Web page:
What's the materials used in cut resistant gloves?
There are many different materials that can be used to increase the cut resistant nature of
gloves, these include: aramid (more commonly known by the brand name Kevlar), High
Performance Poly Ethylene (HPPE) and special PVA yarns, steelfibre and fibreglass yarns. In
In food preparation such as buttery, it’s common to see chainmail gloves to be in use,
however these are generally considered too expensive and impractical for the construction
workers to use on building sites.
Cut resistance is worked out based on the EN388 or ISO 13997 standards:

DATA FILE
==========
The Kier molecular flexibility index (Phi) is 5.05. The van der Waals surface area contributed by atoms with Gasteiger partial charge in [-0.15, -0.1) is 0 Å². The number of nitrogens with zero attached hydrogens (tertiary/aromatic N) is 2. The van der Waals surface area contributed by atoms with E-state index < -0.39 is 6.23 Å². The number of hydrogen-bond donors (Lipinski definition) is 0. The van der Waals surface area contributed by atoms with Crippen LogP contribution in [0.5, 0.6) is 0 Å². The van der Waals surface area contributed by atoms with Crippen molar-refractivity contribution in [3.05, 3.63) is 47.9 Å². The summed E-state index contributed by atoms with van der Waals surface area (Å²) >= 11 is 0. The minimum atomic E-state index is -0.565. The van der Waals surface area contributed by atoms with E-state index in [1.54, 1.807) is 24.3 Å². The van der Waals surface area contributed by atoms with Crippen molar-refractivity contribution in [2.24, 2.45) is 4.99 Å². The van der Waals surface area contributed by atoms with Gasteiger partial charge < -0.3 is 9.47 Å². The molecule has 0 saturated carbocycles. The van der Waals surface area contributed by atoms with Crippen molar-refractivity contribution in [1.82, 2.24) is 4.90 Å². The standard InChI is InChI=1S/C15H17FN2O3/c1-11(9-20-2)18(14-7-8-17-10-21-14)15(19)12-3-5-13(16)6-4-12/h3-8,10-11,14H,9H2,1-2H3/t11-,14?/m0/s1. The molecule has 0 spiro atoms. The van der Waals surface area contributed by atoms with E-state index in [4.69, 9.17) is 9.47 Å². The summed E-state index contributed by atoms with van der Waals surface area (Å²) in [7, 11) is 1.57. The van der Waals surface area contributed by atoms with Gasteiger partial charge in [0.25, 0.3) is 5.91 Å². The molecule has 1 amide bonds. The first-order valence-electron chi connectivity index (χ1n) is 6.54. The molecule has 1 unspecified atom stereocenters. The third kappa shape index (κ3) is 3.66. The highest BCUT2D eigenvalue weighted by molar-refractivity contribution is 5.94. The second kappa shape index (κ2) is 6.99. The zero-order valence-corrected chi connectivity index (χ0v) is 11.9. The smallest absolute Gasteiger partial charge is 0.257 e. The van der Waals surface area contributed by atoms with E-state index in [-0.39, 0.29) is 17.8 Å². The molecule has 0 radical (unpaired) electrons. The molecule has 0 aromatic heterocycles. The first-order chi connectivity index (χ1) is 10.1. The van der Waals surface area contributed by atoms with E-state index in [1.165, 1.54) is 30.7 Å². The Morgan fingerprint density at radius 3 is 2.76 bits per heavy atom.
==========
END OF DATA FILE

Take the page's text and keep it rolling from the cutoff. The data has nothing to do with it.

EN388 is worked out by determining the cut resistance of the glove based on the how many
rotations it takes to cut through a glove based on a load of 5N. Cut ratings for the safety
gloves are then placed on a 0-5 scale with the number increasing to represent the increased
number of cycles required to make the cut (and therefore the increased levels of cut
resistance) ie Level 0 = 0-1,2, ongoing up to Level 5 which tops out at 20 cycles.The ISO
13997 standard is worked out by using a razor blade which is pressed into the glove at high
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